Here is a typical download sequence:

KLBasic for mbed (LPC1768) v0.2
KLBasic core v0.7
Core written by Karl Lunt, based on Gordon Doughman's BASIC11
>load hex
Ready to begin loading hex file from console.
Hex file must exist entirely in sector 28 ($70000 to $77FFF).
If you need to abort the hex load, type Cntrl-C on console.
Begin transfer now...
Wrote total of 396 bytes.


After the 'load hex' command, KLB prompts you to start the file load.  At this point, use your terminal program's ability to send a file as ASCII text to send the selected .hex file.  I usually use a delay at the end of each line of 25 msecs to get reliable transfers, YMMV.

The above download leaves the hex file installed in flash, starting at 0x70000.  The program will remain until overwritten, either by another hex load or by reflashing the device through another USB download..

You can use the CALL statement to execute a program in this flash area.  For example, assume your program has a starting address of 0x70000.  To invoke this program, enter:

call $70000

Notice that KLB uses '$' instead of '0x' to denote hexadecimal constants.

Using External Code Modules (ECM)s
"External Code Module" means an executable that was installed on the mbed external to KLBasic, usually through a hex load operation from the console.  Creating such a module is straightforward and can be done in C or assembly language, or any other language that supports the GCC C-routine model.

An ECM consists of these elements: One or more C source files comprising the executable, a custom startup file (usually assembly), a custom linker script, and a makefile.

The following example blinks the four LEDs on the mbed, and is about the most convoluted way you could blink LEDs.  :-)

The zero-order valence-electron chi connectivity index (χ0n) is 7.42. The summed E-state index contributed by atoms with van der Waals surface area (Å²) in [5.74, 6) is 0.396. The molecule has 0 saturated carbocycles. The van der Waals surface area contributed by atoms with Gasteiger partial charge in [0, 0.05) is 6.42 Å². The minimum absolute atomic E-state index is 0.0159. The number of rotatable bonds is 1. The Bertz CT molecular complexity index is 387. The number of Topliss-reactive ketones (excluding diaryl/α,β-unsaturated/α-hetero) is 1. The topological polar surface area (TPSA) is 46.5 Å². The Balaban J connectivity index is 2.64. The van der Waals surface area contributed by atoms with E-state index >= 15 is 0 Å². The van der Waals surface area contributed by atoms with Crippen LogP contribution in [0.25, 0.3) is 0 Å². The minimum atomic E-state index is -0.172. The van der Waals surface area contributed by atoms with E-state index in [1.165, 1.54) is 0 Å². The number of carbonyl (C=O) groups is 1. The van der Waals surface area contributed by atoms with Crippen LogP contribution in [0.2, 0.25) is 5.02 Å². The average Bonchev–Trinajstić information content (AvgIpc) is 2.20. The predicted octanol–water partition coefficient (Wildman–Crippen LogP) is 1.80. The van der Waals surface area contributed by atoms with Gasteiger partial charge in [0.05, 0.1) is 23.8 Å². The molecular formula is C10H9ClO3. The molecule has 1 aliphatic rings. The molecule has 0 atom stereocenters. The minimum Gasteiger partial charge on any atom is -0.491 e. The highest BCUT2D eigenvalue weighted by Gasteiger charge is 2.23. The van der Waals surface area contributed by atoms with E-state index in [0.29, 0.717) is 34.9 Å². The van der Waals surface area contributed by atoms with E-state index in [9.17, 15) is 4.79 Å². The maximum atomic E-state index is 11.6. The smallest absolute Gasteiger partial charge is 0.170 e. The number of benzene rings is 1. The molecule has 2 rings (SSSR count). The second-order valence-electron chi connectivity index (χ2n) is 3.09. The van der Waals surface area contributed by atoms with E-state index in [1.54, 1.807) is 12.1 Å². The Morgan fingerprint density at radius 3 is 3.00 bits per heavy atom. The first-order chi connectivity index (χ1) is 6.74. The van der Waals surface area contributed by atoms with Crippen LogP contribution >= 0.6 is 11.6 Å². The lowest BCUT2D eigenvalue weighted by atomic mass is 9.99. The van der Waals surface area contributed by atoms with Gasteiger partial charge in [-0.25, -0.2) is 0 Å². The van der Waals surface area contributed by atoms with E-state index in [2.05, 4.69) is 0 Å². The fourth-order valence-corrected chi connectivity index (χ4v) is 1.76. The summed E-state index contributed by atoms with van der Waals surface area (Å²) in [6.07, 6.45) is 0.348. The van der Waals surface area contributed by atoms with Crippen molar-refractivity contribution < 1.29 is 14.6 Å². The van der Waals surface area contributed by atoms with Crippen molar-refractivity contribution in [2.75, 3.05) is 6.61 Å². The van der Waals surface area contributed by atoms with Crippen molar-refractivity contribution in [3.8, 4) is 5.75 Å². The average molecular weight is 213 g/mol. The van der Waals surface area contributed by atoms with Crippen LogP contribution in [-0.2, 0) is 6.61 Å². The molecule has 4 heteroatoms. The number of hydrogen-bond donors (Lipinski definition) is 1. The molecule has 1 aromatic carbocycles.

First up is the C source file:

#include  <stdio.h>

#include  "LPC17xx.h"

static  uint8_t                *breakflag;

 *  Initialize      low-level module initialization
 *  Note that you MUST call this routine before invoking any other
 *  elements of the module!  Even though there is no code in this
 *  function, calling this routine (the first entry in the module's
 *  jump table) forces the initialization of the module's .data sections.
 *  If you don't invoke this function, variables won't be zeroed or
 *  initialized!
void  Initialize(uint32_t  *args, uint32_t  nargs)

 *  GetBreakflag      register a pointer to the breakflag
 *  This routine takes a single argument.  args[0] must hold
 *  a pointer to the KLBasic break flag.  This module will
 *  later test the contents of this break flag to determine
 *  if the user has entered a ctrl-C at the console to halt
 *  the program.
void  GetBreakflag(uint32_t  *args, uint32_t  nargs)
    if (nargs == 1)  breakflag = (uint8_t *)args[0];

 *  Blinky      blink an LED the convoluted way
 *  Upon entry, nargs must be 3.
 *  args[0] must hold the address of a down-counting timer
 *  for use by this routine.
 *  args[1] must hold a mask of LEDs to blink; bit 0 set
 *  means blink LED1, etc.
 *  args[2] holds the delay, in msecs, for each LED state
 *  change.
 *  This routine does not return until the user hits a ctrl-C
 *  on the console.
 *  If you didn't invoke GetBreakflag() to register the address
 *  of the break flag, this routine exits immediately.
void  Blinky(uint32_t  *args, uint32_t  nargs)
    uint32_t                    delay;
    uint32_t                    mask;
    uint32_t                    *timer;

 *  If the breakflag pointer is empty, the user has no way
 *  to break out, short of a reset.  Let's be nice and just
 *  refuse to run until the breakflag pointer is at least
 *  not NULL.
    if (breakflag == 0)  return;

 *  Turn off all mbed LEDs so we know we got this far.
    LPC_GPIO1->FIODIR = ((1<<18) | (1<<20) | (1<<21) | (1<<23));
    LPC_GPIO1->FIOCLR = ((1<<18) | (1<<20) | (1<<21) | (1<<23));
    if (nargs != 3)  return;

 *  Record the timer we get to use.
    timer = (uint32_t *)args[0];

 *  Translate the mask arg into a mask suitable for controlling
 *  the mbed LEDs.
    mask = 0;
    if (args[1] & (1<<0))  mask = mask | (1<<18);
    if (args[1] & (1<<1))  mask = mask | (1<<20);
    if (args[1] & (1<<2))  mask = mask | (1<<21);